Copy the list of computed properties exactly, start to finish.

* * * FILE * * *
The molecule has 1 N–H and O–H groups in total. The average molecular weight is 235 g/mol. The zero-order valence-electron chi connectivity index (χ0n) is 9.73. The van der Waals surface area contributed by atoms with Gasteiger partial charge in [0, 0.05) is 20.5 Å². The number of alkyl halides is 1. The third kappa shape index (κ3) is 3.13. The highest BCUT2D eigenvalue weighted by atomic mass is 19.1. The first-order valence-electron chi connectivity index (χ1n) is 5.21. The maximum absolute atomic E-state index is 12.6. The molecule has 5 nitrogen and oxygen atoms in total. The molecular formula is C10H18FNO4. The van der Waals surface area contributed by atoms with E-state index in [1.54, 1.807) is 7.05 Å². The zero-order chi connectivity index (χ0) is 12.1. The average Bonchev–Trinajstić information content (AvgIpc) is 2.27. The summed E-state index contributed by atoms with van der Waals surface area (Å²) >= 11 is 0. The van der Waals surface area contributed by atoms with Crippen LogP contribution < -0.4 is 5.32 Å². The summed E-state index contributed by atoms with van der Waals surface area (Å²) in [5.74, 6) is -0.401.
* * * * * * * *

The molecule has 1 N–H and O–H groups in total. The average molecular weight is 235 g/mol. The zero-order valence-electron chi connectivity index (χ0n) is 9.73. The van der Waals surface area contributed by atoms with Gasteiger partial charge in [0, 0.05) is 20.5 Å². The number of alkyl halides is 1. The third kappa shape index (κ3) is 3.13. The highest BCUT2D eigenvalue weighted by atomic mass is 19.1. The first-order valence-electron chi connectivity index (χ1n) is 5.21. The maximum absolute atomic E-state index is 12.6. The molecule has 5 nitrogen and oxygen atoms in total. The molecular formula is C10H18FNO4. The van der Waals surface area contributed by atoms with E-state index in [1.54, 1.807) is 7.05 Å². The zero-order chi connectivity index (χ0) is 12.1. The average Bonchev–Trinajstić information content (AvgIpc) is 2.27. The summed E-state index contributed by atoms with van der Waals surface area (Å²) >= 11 is 0. The van der Waals surface area contributed by atoms with Crippen LogP contribution < -0.4 is 5.32 Å². The summed E-state index contributed by atoms with van der Waals surface area (Å²) in [5.74, 6) is -0.401.